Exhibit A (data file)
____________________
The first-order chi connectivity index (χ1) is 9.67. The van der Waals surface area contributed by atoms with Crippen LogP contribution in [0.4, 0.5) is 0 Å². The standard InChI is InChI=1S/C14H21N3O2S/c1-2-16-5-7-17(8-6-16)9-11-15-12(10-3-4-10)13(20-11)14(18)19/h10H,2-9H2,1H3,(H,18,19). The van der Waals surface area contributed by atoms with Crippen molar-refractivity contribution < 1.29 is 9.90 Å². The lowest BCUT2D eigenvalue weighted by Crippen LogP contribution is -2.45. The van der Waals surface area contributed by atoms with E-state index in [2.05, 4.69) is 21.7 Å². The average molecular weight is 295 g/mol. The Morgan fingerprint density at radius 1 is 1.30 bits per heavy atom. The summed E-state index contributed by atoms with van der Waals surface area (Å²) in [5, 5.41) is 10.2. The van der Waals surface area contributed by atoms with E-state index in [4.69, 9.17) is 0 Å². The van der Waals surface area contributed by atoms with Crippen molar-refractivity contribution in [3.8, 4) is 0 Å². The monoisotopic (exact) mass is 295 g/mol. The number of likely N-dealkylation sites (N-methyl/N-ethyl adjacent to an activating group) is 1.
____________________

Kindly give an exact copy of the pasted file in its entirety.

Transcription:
The first-order chi connectivity index (χ1) is 9.67. The van der Waals surface area contributed by atoms with Crippen LogP contribution in [0.4, 0.5) is 0 Å². The standard InChI is InChI=1S/C14H21N3O2S/c1-2-16-5-7-17(8-6-16)9-11-15-12(10-3-4-10)13(20-11)14(18)19/h10H,2-9H2,1H3,(H,18,19). The van der Waals surface area contributed by atoms with Crippen molar-refractivity contribution < 1.29 is 9.90 Å². The lowest BCUT2D eigenvalue weighted by Crippen LogP contribution is -2.45. The van der Waals surface area contributed by atoms with E-state index in [2.05, 4.69) is 21.7 Å². The average molecular weight is 295 g/mol. The Morgan fingerprint density at radius 1 is 1.30 bits per heavy atom. The summed E-state index contributed by atoms with van der Waals surface area (Å²) in [5, 5.41) is 10.2. The van der Waals surface area contributed by atoms with E-state index in [4.69, 9.17) is 0 Å². The van der Waals surface area contributed by atoms with Crippen molar-refractivity contribution in [3.8, 4) is 0 Å². The monoisotopic (exact) mass is 295 g/mol. The number of likely N-dealkylation sites (N-methyl/N-ethyl adjacent to an activating group) is 1.